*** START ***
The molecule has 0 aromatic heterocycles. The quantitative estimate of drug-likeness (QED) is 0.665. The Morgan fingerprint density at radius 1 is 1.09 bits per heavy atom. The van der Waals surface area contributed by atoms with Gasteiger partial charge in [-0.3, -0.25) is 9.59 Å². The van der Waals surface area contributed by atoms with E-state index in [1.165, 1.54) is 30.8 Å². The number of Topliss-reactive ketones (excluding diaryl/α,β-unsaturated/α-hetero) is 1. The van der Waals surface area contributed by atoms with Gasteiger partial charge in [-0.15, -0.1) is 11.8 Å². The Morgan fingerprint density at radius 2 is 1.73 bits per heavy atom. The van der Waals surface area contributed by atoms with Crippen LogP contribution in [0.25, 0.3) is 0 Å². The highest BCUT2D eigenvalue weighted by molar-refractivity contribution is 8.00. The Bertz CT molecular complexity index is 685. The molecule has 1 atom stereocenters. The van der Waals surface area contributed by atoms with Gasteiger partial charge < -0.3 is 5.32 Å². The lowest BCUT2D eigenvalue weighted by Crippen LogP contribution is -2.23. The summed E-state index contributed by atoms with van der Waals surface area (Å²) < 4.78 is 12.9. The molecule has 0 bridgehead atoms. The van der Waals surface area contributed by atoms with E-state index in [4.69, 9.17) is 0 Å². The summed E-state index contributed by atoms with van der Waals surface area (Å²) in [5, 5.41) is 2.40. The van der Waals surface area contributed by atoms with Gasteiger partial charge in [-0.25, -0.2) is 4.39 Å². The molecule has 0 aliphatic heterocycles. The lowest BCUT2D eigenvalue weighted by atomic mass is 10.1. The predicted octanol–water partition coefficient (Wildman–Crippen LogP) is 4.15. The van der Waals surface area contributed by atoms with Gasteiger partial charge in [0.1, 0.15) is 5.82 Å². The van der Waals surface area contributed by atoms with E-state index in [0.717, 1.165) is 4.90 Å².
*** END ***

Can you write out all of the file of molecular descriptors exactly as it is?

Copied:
The molecule has 0 aromatic heterocycles. The quantitative estimate of drug-likeness (QED) is 0.665. The Morgan fingerprint density at radius 1 is 1.09 bits per heavy atom. The van der Waals surface area contributed by atoms with Gasteiger partial charge in [-0.3, -0.25) is 9.59 Å². The van der Waals surface area contributed by atoms with E-state index in [1.165, 1.54) is 30.8 Å². The number of Topliss-reactive ketones (excluding diaryl/α,β-unsaturated/α-hetero) is 1. The van der Waals surface area contributed by atoms with Gasteiger partial charge in [-0.15, -0.1) is 11.8 Å². The Morgan fingerprint density at radius 2 is 1.73 bits per heavy atom. The van der Waals surface area contributed by atoms with Crippen LogP contribution in [0.25, 0.3) is 0 Å². The highest BCUT2D eigenvalue weighted by molar-refractivity contribution is 8.00. The Bertz CT molecular complexity index is 685. The molecule has 1 atom stereocenters. The van der Waals surface area contributed by atoms with Gasteiger partial charge < -0.3 is 5.32 Å². The lowest BCUT2D eigenvalue weighted by Crippen LogP contribution is -2.23. The summed E-state index contributed by atoms with van der Waals surface area (Å²) < 4.78 is 12.9. The molecule has 0 bridgehead atoms. The van der Waals surface area contributed by atoms with E-state index in [4.69, 9.17) is 0 Å². The summed E-state index contributed by atoms with van der Waals surface area (Å²) in [5, 5.41) is 2.40. The van der Waals surface area contributed by atoms with Gasteiger partial charge in [-0.25, -0.2) is 4.39 Å². The molecule has 0 aliphatic heterocycles. The lowest BCUT2D eigenvalue weighted by atomic mass is 10.1. The predicted octanol–water partition coefficient (Wildman–Crippen LogP) is 4.15. The van der Waals surface area contributed by atoms with Gasteiger partial charge in [0.1, 0.15) is 5.82 Å². The van der Waals surface area contributed by atoms with E-state index in [0.717, 1.165) is 4.90 Å².